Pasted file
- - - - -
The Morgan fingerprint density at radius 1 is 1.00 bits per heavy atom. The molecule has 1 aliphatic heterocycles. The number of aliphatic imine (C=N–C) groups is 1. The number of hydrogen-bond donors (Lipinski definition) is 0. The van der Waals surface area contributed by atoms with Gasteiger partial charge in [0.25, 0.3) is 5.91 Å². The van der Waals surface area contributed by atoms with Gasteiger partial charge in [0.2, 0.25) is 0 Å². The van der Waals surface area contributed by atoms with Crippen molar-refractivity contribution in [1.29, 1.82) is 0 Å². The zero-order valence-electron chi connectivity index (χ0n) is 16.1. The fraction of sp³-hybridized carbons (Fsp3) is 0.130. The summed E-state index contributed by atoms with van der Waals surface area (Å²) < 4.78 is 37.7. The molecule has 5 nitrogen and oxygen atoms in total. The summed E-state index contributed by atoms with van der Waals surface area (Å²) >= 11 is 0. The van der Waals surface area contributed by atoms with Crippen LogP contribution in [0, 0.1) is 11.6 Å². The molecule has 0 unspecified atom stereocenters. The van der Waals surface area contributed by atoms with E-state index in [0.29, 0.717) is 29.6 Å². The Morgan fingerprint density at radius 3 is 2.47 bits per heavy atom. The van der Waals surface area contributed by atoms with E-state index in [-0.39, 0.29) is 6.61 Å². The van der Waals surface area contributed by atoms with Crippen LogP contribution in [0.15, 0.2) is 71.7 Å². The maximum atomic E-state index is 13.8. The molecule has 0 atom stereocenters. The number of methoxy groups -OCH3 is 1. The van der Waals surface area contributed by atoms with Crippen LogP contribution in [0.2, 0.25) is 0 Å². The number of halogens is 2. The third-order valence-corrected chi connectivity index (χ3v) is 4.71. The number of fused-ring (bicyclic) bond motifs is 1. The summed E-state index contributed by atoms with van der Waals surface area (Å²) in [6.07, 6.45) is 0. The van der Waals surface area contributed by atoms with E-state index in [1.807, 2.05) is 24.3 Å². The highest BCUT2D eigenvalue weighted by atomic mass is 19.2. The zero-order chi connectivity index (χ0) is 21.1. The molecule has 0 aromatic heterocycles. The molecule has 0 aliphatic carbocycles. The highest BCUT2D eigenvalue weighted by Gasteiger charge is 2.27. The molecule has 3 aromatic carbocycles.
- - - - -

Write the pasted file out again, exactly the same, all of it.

The Morgan fingerprint density at radius 1 is 1.00 bits per heavy atom. The molecule has 1 aliphatic heterocycles. The number of aliphatic imine (C=N–C) groups is 1. The number of hydrogen-bond donors (Lipinski definition) is 0. The van der Waals surface area contributed by atoms with Gasteiger partial charge in [0.25, 0.3) is 5.91 Å². The van der Waals surface area contributed by atoms with Gasteiger partial charge in [0.2, 0.25) is 0 Å². The van der Waals surface area contributed by atoms with Crippen molar-refractivity contribution in [1.29, 1.82) is 0 Å². The zero-order valence-electron chi connectivity index (χ0n) is 16.1. The fraction of sp³-hybridized carbons (Fsp3) is 0.130. The summed E-state index contributed by atoms with van der Waals surface area (Å²) < 4.78 is 37.7. The molecule has 5 nitrogen and oxygen atoms in total. The summed E-state index contributed by atoms with van der Waals surface area (Å²) >= 11 is 0. The van der Waals surface area contributed by atoms with Crippen LogP contribution in [0, 0.1) is 11.6 Å². The molecule has 0 unspecified atom stereocenters. The van der Waals surface area contributed by atoms with E-state index in [0.29, 0.717) is 29.6 Å². The Morgan fingerprint density at radius 3 is 2.47 bits per heavy atom. The van der Waals surface area contributed by atoms with E-state index in [-0.39, 0.29) is 6.61 Å². The van der Waals surface area contributed by atoms with Crippen LogP contribution in [0.15, 0.2) is 71.7 Å². The maximum atomic E-state index is 13.8. The molecule has 0 atom stereocenters. The number of methoxy groups -OCH3 is 1. The van der Waals surface area contributed by atoms with Crippen LogP contribution in [0.2, 0.25) is 0 Å². The number of halogens is 2. The third-order valence-corrected chi connectivity index (χ3v) is 4.71. The number of fused-ring (bicyclic) bond motifs is 1. The summed E-state index contributed by atoms with van der Waals surface area (Å²) in [6.07, 6.45) is 0. The van der Waals surface area contributed by atoms with E-state index in [1.807, 2.05) is 24.3 Å². The highest BCUT2D eigenvalue weighted by atomic mass is 19.2. The zero-order chi connectivity index (χ0) is 21.1. The molecule has 0 aromatic heterocycles. The molecule has 0 aliphatic carbocycles. The highest BCUT2D eigenvalue weighted by Gasteiger charge is 2.27. The molecule has 3 aromatic carbocycles.